My published book titled Parameter Extraction and Complex Nonlinear Transistor Models concerns with the following three key topics:
- Small-signal model parameter extraction
- Large-signal device modeling
- Large-signal measurement techniques
In my first post, dated December 17, 2019, I explained the limitation of using the standard 15-element FET model for modern high power multifinger GaN devices. Similar conclusions can be drawn for single- or two-finger GaAs transistors at high operating frequencies (e.g., 80 GHz).
In my post, dated December 31, 2019, I commented briefly about my motivation to write this book. In this contribution the essential features concerning small-signal model parameter extraction were roughly outlined. The essential point that was highlighted was: instead of choosing arbitrary starting values for the optimization process, these should be carefully selected on the basis of physical device consideration.
In this post I want to address a further interesting aspect. This concerns the in-depth training of anyone involved in microwave transistor development, modeling and high-frequency circuit design. The book gives a broad overview about the diverse model parameter extraction techniques covering both analytical and optimization-based approaches.
Postgraduate students in microwave technology as well as practitioners and physicists in the field learn about the diverse extraction techniques that are thoroughly treated in the book. The underlying mathematical background is described in detail, so that a software implementation is facilitated. But the extraction methods are not only described theoretically. Practical examples of parameter extraction are presented, and pros and cons of the discussed method identified.
As is well known device modeling and model parameter extraction is an inexhaustible field of knowledge that commonly requires much experience to obtain satisfactory interpretable results. Being familiar with the diverse modeling techniques, the book may serve as a guide to select the right extraction method on the basis of device complexity, frequency of operation as well as required extraction accuracy.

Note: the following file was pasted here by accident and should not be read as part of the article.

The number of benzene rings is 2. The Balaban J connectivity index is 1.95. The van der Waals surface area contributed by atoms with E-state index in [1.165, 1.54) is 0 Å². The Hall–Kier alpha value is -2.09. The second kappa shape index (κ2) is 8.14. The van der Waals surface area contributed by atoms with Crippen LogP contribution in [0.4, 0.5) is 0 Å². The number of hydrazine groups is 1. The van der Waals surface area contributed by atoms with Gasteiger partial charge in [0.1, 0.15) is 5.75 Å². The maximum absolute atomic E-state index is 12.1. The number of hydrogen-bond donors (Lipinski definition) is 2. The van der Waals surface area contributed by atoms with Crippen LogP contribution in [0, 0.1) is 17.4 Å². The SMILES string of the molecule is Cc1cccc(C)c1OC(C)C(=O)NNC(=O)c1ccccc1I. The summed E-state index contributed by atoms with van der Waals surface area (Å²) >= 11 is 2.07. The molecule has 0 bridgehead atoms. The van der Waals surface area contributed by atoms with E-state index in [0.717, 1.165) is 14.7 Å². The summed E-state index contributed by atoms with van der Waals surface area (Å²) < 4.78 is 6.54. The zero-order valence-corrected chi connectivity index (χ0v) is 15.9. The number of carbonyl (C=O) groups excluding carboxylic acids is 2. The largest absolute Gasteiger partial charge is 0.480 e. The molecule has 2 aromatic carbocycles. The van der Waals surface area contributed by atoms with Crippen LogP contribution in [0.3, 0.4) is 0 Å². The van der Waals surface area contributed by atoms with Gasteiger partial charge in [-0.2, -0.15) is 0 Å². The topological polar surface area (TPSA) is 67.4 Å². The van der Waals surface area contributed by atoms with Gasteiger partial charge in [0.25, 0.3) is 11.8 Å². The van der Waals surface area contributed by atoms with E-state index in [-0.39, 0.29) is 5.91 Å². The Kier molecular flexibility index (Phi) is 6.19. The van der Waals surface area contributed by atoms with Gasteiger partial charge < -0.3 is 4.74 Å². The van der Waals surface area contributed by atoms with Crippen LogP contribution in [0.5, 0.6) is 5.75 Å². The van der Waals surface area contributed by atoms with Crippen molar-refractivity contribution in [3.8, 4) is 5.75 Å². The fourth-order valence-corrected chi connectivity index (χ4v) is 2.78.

As shown, the device model of a low-power field-effect transistor can be approximated by the standard 15-element model at sufficiently low operating frequency. Thus, the classical extraction methods after Dambrine et al. and Berroth et al. can be applied. However, concerning multifinger power devices more complex model topologies are needed to take care for parasitic interelectrode capacitive effects. Regarding single- or two-finger devices at high-frequencies (e.g., 80 GHz and above) stray capacitances have an increasing impact on the device response that must be taken into account by modification and extension of the device equivalent circuit. The book stresses this special point. Beyond conventional low-frequency extraction methods, innovative extraction algorithms are addressed that take these capacitive effects into account.
A wide variety of optimization methods have been proposed so far to deal with this complex extraction problem. To name just a few treated in the book: Descent methods (steepest descent, Newton, Davidon-Fletcher-Powell), nonlinear least-squares data fitting (Gauss-Newton, Levenberg-Marquardt), direct search methods (Hook-Jeeves, Simplex), global optimization (multistart, genetic algorithm, simulated annealing, tree annealing, leaping simplex), and hybrid optimizer.
Standard and advanced extraction methods involving optimization techniques are then discussed in detail and evaluated on the basis of their extraction evidence such as all-at once model parameter extraction, decomposition-based extraction (empirical decomposition, automatic decomposition based on sensitivity analysis), bidirectional search (with detailed mathematical derivation for direct software implementation), pure analytical model parameter extraction, and analytical model parameter extraction using rational functions.
It follows then more advanced extraction methods developed in our research group during the last two decades focusing on the physically reliable model parameter extraction of complex model topologies (three shell model), such as repetitive random optimization and adaptive search space, model parameter extraction with measurement-correlated parameter starting values (“correlated” means that the starting values cannot be defined independently of each other)
Summarizing, the book provides a broad overview and basic understanding of device modeling and extraction methods. It may serve as a guideline for practical application. Regarding teaching in microwave technology, the book has meanwhile proven to be a useful course tool within a short period of time in the international master’s programme Electrical Communication Engineering (ECE) at Kassel University.